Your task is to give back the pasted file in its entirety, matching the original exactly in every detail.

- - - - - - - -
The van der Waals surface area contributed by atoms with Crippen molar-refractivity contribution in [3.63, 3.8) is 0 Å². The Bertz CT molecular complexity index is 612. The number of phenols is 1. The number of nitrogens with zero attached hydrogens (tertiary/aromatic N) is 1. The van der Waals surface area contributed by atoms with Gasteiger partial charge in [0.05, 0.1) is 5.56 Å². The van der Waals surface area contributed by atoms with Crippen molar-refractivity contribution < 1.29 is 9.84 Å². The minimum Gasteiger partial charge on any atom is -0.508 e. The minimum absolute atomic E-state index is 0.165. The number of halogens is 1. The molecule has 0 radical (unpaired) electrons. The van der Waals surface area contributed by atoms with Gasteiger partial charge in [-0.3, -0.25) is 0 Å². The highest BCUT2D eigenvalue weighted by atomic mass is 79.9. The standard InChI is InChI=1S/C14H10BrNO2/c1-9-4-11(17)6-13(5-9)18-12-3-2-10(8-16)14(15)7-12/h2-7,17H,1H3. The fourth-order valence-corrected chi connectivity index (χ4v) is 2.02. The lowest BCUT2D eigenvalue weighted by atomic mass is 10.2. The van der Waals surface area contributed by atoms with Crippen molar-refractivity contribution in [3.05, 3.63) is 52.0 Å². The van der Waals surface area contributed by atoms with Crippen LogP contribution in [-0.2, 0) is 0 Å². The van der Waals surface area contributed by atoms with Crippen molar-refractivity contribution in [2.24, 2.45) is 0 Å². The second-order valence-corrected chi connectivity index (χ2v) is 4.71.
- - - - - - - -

The van der Waals surface area contributed by atoms with Crippen molar-refractivity contribution in [3.63, 3.8) is 0 Å². The Bertz CT molecular complexity index is 612. The number of phenols is 1. The number of nitrogens with zero attached hydrogens (tertiary/aromatic N) is 1. The van der Waals surface area contributed by atoms with Gasteiger partial charge in [0.05, 0.1) is 5.56 Å². The van der Waals surface area contributed by atoms with Crippen molar-refractivity contribution < 1.29 is 9.84 Å². The minimum Gasteiger partial charge on any atom is -0.508 e. The minimum absolute atomic E-state index is 0.165. The number of halogens is 1. The molecule has 0 radical (unpaired) electrons. The van der Waals surface area contributed by atoms with Gasteiger partial charge in [-0.3, -0.25) is 0 Å². The highest BCUT2D eigenvalue weighted by atomic mass is 79.9. The standard InChI is InChI=1S/C14H10BrNO2/c1-9-4-11(17)6-13(5-9)18-12-3-2-10(8-16)14(15)7-12/h2-7,17H,1H3. The fourth-order valence-corrected chi connectivity index (χ4v) is 2.02. The lowest BCUT2D eigenvalue weighted by atomic mass is 10.2. The van der Waals surface area contributed by atoms with Crippen molar-refractivity contribution in [3.05, 3.63) is 52.0 Å². The van der Waals surface area contributed by atoms with Crippen LogP contribution in [-0.2, 0) is 0 Å². The van der Waals surface area contributed by atoms with Crippen molar-refractivity contribution in [2.24, 2.45) is 0 Å². The second-order valence-corrected chi connectivity index (χ2v) is 4.71.